Streaming

Indian Court Decides That Using ‘Plex’ in the Name of a Streaming Service Is Legal

By Bill Toulas / October 6, 2020

The High Court in Bombay has denied Plex an early injunction against‘Zee Plex,’ a media streaming platform that launched in the Indian market only a couple of days ago. The name’s similarity is what had the American company object the launch, as the branding is trademarked and meant to protect them against unfair use by competing services. However, the court didn’t see any trademark abuse signs, even though there’s an undeniable similarity in the naming.

Plex has a notable presence in the Indian market, with 550,000 registered users, many of whom are paying subscribers. The American streaming firm has been available in India since the summer of 2008, so they are an established player in the local market. Still, the court hasn’t accepted the existence of a prominent reputation, citing that yearly Plex sales in India range between $24,000 and $30,000, so the platform’s size isn’t guaranteeing its motive. Additionally, the judge pointed out that Plex has not obtained a valid trademark registration in India yet.

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The element that decided the ruling, though, was the fact that ‘Zee Plex’ is fundamentally different than the Plex media server. The new platform is meant to offer “cinema-to-home pay-per-view movie services,” so it isn’t attempting to compete with Plex, steal its userbase, or benefit from mimicking it in any way. Zee Plex also pointed out that their branding is actually “ZEEPLEX,” so it’s one word, not two, so it’s not relevant to Plex.

Judges are human, and frustration is always a part of case reviews. According to the reports, the Bombay judge was irritated by the Plex demands and how the American firm expected the court to quickly deal with that dispute, prioritizing it against other, more important cases.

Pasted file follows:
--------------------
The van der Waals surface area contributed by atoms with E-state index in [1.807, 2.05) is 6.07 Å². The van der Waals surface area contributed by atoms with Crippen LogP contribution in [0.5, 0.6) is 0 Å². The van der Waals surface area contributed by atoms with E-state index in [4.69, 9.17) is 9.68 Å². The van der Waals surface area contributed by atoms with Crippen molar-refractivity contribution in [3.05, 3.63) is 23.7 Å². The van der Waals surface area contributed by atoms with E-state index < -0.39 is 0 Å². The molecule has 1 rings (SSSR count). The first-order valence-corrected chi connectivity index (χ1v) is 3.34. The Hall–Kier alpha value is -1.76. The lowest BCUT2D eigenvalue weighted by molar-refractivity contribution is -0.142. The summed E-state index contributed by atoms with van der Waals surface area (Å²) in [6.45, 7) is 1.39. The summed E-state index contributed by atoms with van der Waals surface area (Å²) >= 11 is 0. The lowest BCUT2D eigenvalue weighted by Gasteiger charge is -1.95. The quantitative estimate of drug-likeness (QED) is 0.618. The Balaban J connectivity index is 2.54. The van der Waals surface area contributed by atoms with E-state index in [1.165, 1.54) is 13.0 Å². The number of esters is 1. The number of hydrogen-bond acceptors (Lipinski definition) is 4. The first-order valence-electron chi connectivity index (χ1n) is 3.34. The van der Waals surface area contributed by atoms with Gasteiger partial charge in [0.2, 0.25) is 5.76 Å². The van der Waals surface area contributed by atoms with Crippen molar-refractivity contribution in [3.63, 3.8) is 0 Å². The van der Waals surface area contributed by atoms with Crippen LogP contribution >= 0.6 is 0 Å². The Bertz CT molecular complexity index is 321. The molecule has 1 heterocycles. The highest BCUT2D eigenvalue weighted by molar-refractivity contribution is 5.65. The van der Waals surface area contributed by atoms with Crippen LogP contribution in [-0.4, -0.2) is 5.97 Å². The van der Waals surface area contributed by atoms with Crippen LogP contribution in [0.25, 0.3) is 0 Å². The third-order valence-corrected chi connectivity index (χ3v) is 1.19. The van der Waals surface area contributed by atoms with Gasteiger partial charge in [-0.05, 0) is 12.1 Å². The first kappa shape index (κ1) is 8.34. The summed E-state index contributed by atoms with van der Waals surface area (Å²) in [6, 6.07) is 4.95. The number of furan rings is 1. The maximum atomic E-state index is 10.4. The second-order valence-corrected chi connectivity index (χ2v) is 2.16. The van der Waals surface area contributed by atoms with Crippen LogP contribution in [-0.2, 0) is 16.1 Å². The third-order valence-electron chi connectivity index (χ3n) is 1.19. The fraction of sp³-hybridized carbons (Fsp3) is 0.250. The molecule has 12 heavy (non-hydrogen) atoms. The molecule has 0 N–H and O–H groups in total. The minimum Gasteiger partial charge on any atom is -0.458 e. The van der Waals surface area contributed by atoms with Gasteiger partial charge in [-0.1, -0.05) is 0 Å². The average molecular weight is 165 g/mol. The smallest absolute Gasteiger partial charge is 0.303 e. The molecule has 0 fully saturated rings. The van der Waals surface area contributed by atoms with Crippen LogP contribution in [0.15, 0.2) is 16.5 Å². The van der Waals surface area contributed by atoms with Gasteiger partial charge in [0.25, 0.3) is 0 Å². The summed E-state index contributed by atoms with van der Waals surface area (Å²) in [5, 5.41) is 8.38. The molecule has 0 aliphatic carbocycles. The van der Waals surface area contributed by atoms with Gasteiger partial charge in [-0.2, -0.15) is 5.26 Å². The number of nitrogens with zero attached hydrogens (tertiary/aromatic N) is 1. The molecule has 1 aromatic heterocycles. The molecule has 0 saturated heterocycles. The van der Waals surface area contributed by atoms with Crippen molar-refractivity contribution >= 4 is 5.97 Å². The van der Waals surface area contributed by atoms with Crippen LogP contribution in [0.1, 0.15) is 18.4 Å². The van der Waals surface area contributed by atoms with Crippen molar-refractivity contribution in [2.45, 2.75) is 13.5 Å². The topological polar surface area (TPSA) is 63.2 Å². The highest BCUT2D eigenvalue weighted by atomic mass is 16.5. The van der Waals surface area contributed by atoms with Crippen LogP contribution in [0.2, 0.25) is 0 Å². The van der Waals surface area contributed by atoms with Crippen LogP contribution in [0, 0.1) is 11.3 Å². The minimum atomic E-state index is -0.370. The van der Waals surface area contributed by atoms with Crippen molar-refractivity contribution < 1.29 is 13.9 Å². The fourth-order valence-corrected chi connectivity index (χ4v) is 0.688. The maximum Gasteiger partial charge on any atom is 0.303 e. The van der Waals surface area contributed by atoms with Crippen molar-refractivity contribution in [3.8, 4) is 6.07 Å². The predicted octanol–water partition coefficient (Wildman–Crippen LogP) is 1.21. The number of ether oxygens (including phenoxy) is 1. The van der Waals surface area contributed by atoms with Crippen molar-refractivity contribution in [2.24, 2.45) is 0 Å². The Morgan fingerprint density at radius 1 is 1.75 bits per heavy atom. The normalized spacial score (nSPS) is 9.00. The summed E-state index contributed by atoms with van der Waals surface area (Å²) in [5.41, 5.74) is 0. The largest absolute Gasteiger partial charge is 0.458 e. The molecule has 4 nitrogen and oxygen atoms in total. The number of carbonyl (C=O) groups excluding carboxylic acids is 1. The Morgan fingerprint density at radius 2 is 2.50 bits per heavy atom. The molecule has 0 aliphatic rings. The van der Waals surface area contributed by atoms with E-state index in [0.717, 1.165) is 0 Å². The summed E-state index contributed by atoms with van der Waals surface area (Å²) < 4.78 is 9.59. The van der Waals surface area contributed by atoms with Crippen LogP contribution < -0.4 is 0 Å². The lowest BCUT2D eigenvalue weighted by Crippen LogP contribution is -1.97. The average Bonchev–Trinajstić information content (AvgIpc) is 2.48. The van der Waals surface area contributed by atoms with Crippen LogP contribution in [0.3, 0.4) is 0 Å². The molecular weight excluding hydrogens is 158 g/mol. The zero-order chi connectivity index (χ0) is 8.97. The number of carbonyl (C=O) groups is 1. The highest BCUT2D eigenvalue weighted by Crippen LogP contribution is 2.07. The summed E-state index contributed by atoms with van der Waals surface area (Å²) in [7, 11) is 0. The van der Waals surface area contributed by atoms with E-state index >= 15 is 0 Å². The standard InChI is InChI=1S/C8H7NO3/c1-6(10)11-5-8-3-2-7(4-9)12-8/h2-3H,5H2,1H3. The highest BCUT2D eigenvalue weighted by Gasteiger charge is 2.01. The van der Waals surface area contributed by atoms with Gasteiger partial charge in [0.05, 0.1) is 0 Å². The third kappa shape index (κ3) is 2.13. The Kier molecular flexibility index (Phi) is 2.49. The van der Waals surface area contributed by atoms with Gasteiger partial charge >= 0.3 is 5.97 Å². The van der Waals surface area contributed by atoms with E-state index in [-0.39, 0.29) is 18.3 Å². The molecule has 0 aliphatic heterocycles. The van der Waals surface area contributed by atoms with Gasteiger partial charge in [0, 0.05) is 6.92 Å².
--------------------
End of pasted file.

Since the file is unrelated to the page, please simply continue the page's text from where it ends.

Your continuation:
As the judge stated:

I have said this before — that parties in IP matters cannot expect Courts to push aside all other cases. This happens repeatedly, whether it is movie releases or otherwise. It must stop. It is unfair to courts and it is unfair to other litigants waiting their turn. Where a plaintiff has had enough notice and yet chooses to move at the eleventh hour — and makes no allowance at all for any adjustment that may be required — the plaintiff must be prepared to face the consequences.

As for the final justification of the rejection, the court said that approving an early injunction would just cause ‘Zee Entertainment’ immediate and also immense financial losses. For a platform that hasn’t even launched yet, that was deemed unacceptable. Of course, this is only the beginning of a long legal fight, but Plex has lost its first battle, and the judge’s remarks left a dent.



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